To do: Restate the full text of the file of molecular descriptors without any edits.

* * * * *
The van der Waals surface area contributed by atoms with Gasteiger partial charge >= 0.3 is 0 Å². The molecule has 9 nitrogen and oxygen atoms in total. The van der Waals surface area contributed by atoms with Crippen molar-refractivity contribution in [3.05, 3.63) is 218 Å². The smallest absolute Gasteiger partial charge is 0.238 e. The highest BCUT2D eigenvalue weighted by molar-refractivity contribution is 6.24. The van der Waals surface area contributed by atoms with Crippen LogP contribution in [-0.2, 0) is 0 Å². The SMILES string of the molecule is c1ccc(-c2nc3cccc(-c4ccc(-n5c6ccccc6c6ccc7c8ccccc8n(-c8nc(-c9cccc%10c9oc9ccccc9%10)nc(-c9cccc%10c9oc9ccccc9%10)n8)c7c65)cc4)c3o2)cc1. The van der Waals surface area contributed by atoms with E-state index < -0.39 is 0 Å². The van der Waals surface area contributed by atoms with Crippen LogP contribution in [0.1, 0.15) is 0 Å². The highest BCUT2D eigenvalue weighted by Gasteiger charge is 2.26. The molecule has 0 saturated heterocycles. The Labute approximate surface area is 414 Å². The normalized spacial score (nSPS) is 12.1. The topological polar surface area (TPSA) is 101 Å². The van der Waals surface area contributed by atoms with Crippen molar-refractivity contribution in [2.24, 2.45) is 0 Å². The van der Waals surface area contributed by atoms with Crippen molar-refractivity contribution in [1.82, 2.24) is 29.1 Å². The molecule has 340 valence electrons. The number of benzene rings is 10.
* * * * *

The van der Waals surface area contributed by atoms with Gasteiger partial charge >= 0.3 is 0 Å². The molecule has 9 nitrogen and oxygen atoms in total. The van der Waals surface area contributed by atoms with Crippen molar-refractivity contribution in [3.05, 3.63) is 218 Å². The smallest absolute Gasteiger partial charge is 0.238 e. The highest BCUT2D eigenvalue weighted by molar-refractivity contribution is 6.24. The van der Waals surface area contributed by atoms with Crippen LogP contribution in [-0.2, 0) is 0 Å². The SMILES string of the molecule is c1ccc(-c2nc3cccc(-c4ccc(-n5c6ccccc6c6ccc7c8ccccc8n(-c8nc(-c9cccc%10c9oc9ccccc9%10)nc(-c9cccc%10c9oc9ccccc9%10)n8)c7c65)cc4)c3o2)cc1. The van der Waals surface area contributed by atoms with E-state index < -0.39 is 0 Å². The van der Waals surface area contributed by atoms with Crippen LogP contribution in [0.1, 0.15) is 0 Å². The highest BCUT2D eigenvalue weighted by Gasteiger charge is 2.26. The molecule has 0 saturated heterocycles. The Labute approximate surface area is 414 Å². The normalized spacial score (nSPS) is 12.1. The topological polar surface area (TPSA) is 101 Å². The van der Waals surface area contributed by atoms with Crippen molar-refractivity contribution in [2.24, 2.45) is 0 Å². The van der Waals surface area contributed by atoms with Crippen molar-refractivity contribution in [1.82, 2.24) is 29.1 Å². The molecule has 340 valence electrons. The number of benzene rings is 10.